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A matter of life and death: stem cell survival in tissue regeneration and tumour formation


In recent years, great strides have been made in our understanding of how stem cells (SCs) govern tissue homeostasis and regeneration. The inherent longevity of SCs raises the possibility that the unique protective mechanisms in these cells might also be involved in tumorigenesis. In this Opinion article, we discuss how SCs are protected throughout their lifespan, focusing on quiescent behaviour, DNA damage response and programmed cell death. We briefly examine the roles of adult SCs and progenitors in tissue repair and tumorigenesis and explore how signals released from dying or dormant cells influence the function of healthy or aberrant SCs. Important insight into the mechanisms that regulate SC death and survival, as well as the 'legacy' imparted by departing cells, may unlock novel avenues for regenerative medicine and cancer therapy.

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Figure 1: Adult stem cell niches.
Figure 2: A stem cell perspective of wound healing versus tumour formation.
Figure 3: The DNA damage response.
Figure 4: The extrinsic and intrinsic apoptotic pathways.
Figure 5: Signals emanating from dying and dormant cells in model organisms.


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The authors apologize to colleagues whose contributions could not be adequately cited because of space constraints. The authors thank E. Koren, I. Maniv, Y. Yosefzon and A. Pérez-Garijo for discussion, advice and assistance. D.S. is supported by the Aly-Kaufman and Coleman-Cohen fellowship. Y.F. is the Deloro Career Advancement Chair and is supported by the German-Israeli Foundation for Scientific Research and Development (GIF; I-2381-412.13/2015) and Israel Cancer Research Fund (ICRF; 15-771-RCDA) grants.

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Both authors researched data for the article; made substantial contributions to discussing the content; and wrote, reviewed and edited the manuscript.

Corresponding author

Correspondence to Yaron Fuchs.

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The authors declare no competing financial interests.

PowerPoint slides


Adult stem cells

(SCs). Stem cells found in different tissues in the adult organism that divide to replenish tissues and organs.


Loss of hair from parts of the head or body.

BH3 mimetics

A class of small-molecule compounds that mimic the action of proapoptotic BH3-only proteins by binding the prosurvival BCL-2 family members and consequently activating apoptosis in cells that express these proteins.

BH3 profiling

A tool used to predict the cellular response to different synthetic BH3 peptides that mimic BH3-only proteins. It provides information on which BCL-2 family protein is required for survival of specific cell types (healthy or malignant).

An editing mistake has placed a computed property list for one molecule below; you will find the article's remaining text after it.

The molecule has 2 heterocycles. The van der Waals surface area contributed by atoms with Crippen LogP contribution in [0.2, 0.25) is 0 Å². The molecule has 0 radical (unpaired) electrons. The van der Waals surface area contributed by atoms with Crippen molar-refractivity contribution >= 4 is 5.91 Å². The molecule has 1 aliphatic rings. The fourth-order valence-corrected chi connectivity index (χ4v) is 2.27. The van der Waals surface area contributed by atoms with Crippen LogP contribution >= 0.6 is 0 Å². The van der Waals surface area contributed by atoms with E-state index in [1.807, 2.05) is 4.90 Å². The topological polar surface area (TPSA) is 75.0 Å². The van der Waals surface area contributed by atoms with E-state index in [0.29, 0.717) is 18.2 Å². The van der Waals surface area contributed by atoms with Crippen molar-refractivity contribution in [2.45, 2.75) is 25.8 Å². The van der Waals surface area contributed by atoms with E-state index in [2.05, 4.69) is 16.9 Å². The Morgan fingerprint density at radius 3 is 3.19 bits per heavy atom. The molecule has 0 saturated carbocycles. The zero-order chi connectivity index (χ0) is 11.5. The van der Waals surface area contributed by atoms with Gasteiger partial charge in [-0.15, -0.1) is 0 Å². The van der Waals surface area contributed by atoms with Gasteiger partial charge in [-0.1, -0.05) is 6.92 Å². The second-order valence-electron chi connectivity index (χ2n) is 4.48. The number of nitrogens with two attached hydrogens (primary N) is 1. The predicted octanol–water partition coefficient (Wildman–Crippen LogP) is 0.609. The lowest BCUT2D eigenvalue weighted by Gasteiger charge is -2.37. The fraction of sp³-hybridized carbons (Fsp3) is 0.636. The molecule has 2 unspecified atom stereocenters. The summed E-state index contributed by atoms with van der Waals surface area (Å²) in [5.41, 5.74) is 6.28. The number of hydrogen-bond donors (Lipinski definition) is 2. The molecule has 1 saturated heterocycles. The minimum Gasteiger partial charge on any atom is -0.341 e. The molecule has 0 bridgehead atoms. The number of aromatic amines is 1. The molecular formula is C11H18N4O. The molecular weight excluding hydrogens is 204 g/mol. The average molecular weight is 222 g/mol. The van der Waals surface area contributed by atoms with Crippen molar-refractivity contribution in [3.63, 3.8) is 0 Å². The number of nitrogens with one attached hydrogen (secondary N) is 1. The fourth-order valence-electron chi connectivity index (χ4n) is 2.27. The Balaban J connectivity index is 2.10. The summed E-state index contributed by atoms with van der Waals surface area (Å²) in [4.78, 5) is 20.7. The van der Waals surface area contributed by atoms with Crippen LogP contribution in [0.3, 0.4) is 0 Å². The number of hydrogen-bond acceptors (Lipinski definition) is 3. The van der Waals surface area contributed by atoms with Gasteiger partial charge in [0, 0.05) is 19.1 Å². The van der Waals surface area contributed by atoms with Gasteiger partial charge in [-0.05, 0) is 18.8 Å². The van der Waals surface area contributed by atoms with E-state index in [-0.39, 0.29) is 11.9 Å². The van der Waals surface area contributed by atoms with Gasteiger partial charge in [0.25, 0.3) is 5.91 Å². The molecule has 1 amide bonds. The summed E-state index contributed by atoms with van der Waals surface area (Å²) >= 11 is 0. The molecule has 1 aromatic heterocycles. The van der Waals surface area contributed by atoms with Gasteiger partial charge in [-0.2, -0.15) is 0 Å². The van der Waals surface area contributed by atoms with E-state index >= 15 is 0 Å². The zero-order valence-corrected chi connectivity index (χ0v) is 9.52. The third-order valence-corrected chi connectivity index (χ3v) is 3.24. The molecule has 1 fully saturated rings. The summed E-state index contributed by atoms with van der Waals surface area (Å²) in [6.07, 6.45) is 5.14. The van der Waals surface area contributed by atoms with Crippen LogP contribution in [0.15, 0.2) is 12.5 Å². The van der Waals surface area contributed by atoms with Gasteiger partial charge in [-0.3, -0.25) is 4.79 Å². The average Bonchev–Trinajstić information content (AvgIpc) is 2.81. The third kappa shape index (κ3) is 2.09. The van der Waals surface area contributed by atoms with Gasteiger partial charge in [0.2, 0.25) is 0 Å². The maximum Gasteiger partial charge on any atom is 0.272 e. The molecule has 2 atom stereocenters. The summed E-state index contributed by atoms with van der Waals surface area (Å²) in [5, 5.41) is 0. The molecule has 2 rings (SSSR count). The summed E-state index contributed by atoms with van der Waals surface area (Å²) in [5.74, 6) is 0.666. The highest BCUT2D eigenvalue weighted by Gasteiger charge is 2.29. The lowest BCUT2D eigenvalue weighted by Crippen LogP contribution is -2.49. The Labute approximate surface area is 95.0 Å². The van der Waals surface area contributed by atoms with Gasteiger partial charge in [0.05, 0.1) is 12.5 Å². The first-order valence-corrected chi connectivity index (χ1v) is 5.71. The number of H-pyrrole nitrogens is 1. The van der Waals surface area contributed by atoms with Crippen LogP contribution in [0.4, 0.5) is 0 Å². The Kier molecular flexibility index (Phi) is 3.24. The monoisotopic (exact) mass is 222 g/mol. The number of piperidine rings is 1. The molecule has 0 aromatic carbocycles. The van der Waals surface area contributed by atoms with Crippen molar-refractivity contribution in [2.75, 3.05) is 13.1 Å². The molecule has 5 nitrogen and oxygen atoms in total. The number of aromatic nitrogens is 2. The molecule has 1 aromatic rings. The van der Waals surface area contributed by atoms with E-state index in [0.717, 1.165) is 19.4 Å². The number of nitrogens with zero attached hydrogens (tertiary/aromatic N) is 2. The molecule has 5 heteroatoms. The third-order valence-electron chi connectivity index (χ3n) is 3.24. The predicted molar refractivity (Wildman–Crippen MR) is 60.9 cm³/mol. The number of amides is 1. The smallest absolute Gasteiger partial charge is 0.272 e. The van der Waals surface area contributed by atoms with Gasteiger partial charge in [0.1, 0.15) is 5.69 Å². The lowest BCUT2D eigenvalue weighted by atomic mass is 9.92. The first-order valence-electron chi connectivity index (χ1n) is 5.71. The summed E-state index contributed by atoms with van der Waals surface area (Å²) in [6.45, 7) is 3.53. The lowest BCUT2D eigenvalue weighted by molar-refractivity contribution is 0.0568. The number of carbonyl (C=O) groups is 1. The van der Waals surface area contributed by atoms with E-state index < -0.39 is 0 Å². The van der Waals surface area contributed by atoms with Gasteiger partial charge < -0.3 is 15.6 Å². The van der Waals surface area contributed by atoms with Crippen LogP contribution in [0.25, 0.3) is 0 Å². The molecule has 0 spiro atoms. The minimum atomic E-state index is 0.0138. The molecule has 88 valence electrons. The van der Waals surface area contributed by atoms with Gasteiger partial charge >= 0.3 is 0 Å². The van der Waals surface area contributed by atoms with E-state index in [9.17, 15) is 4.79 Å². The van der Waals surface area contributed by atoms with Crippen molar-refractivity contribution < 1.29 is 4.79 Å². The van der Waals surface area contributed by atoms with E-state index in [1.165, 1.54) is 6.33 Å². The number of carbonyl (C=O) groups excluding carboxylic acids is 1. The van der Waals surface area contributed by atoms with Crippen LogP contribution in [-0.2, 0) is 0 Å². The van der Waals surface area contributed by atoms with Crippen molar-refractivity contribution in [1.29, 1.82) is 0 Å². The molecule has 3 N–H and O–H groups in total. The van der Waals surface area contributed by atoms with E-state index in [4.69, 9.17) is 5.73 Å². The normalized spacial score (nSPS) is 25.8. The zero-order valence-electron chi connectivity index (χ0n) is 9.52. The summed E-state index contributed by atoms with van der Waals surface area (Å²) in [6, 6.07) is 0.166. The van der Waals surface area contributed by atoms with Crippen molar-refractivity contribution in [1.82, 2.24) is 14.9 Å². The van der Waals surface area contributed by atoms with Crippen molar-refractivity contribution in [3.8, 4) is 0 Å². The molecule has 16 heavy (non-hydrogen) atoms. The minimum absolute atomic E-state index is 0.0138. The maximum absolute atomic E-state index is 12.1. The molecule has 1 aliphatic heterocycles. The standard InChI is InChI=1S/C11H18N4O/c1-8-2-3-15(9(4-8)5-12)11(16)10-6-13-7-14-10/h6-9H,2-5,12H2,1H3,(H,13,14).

A transient structure formed during regeneration that consists of a proliferating mass of a morphologically homogeneous population of undifferentiated cells.

Cancer stem cell

(CSC). An immortal cell that resides within the tumour and is equipped with the capacity to self-renew and differentiate into different cell types that make up the tumour.


A family of cysteine proteases that cleave various substrates in the cell to implement apoptosis.

Homologous recombination

(HR). A DNA double strand break repair mechanism in which the genomic sequence of the broken DNA ends is restored by using sister chromatids as a template for the repair.

Interfollicular epidermis

(IFE). A stratified squamous epithelium consisting of a basal layer of proliferative cells that differentiate while they migrate upwards to form the outermost layers of the skin.

Keratin pearls

A keratinized structure formed by concentric layers of malignant squamous cells that reside in the centre of most squamous cell carcinomas.

Lineage tracing

The process of identifying all progeny of a single cell.

Nonhomologous end joining

(NHEJ). A DNA double strand break repair mechanism in which damaged DNA is repaired by bringing together the two broken ends and rejoining them by DNA ligation, resulting in small loss of nucleotides.

Progenitor cells

Dividing cells with the capacity to differentiate into a restricted lineage.


A reversible state of cell cycle arrest where cells cease to proliferate but retain their ability to re-enter the cell cycle upon specific signals.


The process by which stem cells generate additional stem cells to maintain the stem cell pool.


An irreversible state of cell cycle arrest characterized by sustained metabolic activity, changes in morphology and unresponsiveness to growth factors.

Stem cell niches

The microenvironments where stem cells reside, which maintain and regulate their fate.

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Soteriou, D., Fuchs, Y. A matter of life and death: stem cell survival in tissue regeneration and tumour formation. Nat Rev Cancer 18, 187–201 (2018).

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